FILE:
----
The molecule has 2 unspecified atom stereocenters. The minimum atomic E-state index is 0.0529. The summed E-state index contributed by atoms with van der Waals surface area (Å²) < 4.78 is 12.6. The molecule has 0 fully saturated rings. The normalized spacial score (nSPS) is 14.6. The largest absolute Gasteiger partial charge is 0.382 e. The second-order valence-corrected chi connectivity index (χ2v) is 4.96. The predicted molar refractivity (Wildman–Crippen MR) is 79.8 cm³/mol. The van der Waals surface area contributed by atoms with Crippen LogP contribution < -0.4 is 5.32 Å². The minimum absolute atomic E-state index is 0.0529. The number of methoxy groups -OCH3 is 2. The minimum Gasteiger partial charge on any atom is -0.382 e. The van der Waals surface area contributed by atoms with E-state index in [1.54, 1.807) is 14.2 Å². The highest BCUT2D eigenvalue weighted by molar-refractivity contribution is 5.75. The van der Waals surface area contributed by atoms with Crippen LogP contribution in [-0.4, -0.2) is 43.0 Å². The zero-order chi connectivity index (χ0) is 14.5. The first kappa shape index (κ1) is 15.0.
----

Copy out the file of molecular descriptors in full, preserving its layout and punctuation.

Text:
The molecule has 2 unspecified atom stereocenters. The minimum atomic E-state index is 0.0529. The summed E-state index contributed by atoms with van der Waals surface area (Å²) < 4.78 is 12.6. The molecule has 0 fully saturated rings. The normalized spacial score (nSPS) is 14.6. The largest absolute Gasteiger partial charge is 0.382 e. The second-order valence-corrected chi connectivity index (χ2v) is 4.96. The predicted molar refractivity (Wildman–Crippen MR) is 79.8 cm³/mol. The van der Waals surface area contributed by atoms with Crippen LogP contribution < -0.4 is 5.32 Å². The minimum absolute atomic E-state index is 0.0529. The number of methoxy groups -OCH3 is 2. The minimum Gasteiger partial charge on any atom is -0.382 e. The van der Waals surface area contributed by atoms with E-state index in [1.54, 1.807) is 14.2 Å². The highest BCUT2D eigenvalue weighted by molar-refractivity contribution is 5.75. The van der Waals surface area contributed by atoms with Crippen LogP contribution in [-0.4, -0.2) is 43.0 Å². The zero-order chi connectivity index (χ0) is 14.5. The first kappa shape index (κ1) is 15.0.